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Armchair

1770-1800
Origin: America, Maryland, Anne Arundel County
OH: 32 1/2" OW: 31 3/4" OD: 18 1/4"
Tulip poplar and white oak (all by microanalysis).
Museum Purchase
Acc. No. 1995-108
Construction: The legs are round through-tenoned into the underside of the seat and the tenons are secured with central wedges. The arm supports and stiles are similarly joined and secured to the seat. The arm supports are round-tenoned into the underside of the arms, while the stiles are round through-tenoned and wedged into the crest rail. The splat is through-tenoned into the seat and crest rail and secured with a single wooden pin at the top.
Label:Structurally and stylistically, this unusual chair stands in marked contrast to other eighteenth-century American seating furniture. Its stocky stance and rudimentary joinery most closely parallel the low-seated chairs and stools used in rural British households for cooking and other hearth-oriented activities. Comparable forms include Irish "hedge" chairs, which often have three rather than four legs in order to achieve stability on uneven brick or earthen floors. Early Windsor chairs from the Isle of Man in the Irish Sea also exhibit the heavy proportions and wide D-shaped seat seen here. The closest parallels are found on late eighteenth-century chairs from rural Wales, however. Like the present chair, many Welsh models feature broadly splayed legs, semicircular crest rails, half-round seats, shaped splats, and a combination of hand-rounded spindles and rectilinear stiles.

The CWF chair has a long history of ownership at Traveler's Rest (later Hammond Manor), the eighteenth-century plantation home of Philip Hammond (1765-1822) in Anne Arundel County, Maryland. Family tradition asserts that the Hammond chair, like its British counterparts, was used by the domestic staff in the estate's kitchen. When the piece came to CWF in 1995, it was assumed to be an import because of its strong visual and structural relationship to British chairs. A microscopic examination revealed that the legs were made of white oak and all of the other elements were of tulip poplar, an American wood not found in British furniture. In short, the chair is clearly of American--probably Maryland--origin.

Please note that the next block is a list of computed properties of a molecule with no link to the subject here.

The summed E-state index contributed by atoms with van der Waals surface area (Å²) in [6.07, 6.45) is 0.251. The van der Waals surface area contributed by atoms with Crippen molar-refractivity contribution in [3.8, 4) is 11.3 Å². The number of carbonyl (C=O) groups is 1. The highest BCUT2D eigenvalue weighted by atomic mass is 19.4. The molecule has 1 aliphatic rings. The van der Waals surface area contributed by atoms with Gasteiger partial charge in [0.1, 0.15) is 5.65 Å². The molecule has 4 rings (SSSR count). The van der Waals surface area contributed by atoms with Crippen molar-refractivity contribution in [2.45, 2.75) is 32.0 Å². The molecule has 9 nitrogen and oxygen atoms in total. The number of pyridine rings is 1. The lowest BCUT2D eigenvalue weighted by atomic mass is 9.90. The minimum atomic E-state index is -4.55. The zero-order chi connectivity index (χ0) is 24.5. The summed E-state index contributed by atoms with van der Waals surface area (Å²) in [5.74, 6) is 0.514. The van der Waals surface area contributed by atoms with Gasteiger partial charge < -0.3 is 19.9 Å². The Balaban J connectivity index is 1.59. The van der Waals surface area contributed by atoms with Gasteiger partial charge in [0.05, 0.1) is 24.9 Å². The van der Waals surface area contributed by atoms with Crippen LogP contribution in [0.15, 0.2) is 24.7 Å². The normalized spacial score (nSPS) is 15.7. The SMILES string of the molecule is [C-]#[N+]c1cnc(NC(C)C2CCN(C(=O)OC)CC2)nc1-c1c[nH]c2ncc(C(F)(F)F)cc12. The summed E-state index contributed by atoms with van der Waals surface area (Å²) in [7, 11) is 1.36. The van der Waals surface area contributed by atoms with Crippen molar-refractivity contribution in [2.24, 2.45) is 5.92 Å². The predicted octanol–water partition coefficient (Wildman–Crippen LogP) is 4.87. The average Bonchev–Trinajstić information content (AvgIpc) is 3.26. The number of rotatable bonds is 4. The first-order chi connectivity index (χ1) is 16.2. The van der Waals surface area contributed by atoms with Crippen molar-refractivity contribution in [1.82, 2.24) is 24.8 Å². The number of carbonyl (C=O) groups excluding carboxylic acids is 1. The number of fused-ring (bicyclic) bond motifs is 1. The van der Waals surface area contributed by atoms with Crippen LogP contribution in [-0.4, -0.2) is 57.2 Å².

Given its association with the kitchen at Traveler's Rest and its execution in American woods, the Hammond chair probably was made by or for a Welsh domestic servant in Maryland. Although the vast majority of southern household servants were of African descent, British immigrants arrived in southern coastal centers throughout the colonial period. Many spent their first years in America as indentured servants. For example, a 1750 Charleston newspaper announced "SEVERAL indented English Servants, among them a Taylor, and Upholsterer, a Press-Maker and Joiner . . . just arrived from London, in the Billander Stephen & Mary. Any persons inclined to purchase their time, may treat with Capt. Philip Payne."

Hired servants of British extraction also worked in large southern households as housekeepers, cooks, governesses, tutors, and the like. A "white male servant versed in making chairs, tables and desks" was listed in the estate records of one Anne Arundel County resident. An individual in any of these roles might have been responsible for the migration of this rural British woodworking tradition to the coastal South.
Provenance:The chair was probably first owned by Philip Hammond (1765-1822) at Traveler's Rest, and Anne Arundel Co., MD, estate inherited from his uncle, Mathias Hammond of Annapolis. The chair descended to Philip's son, Thomas Hammond (1793-1856); to his son, William Edgar Hammond (1835-1863); to his daughter, Nettie Edgar Hammond Bates, who was born at Traveler's Rest (1862-1945); to her daughter, Nannie May Bates Sutton (1895-1951); and to her son, Samuel W. Sutton (b. 1928), from whom it was acquired by CWF in 1995.
Mark(s):None.
Inscription(s):None.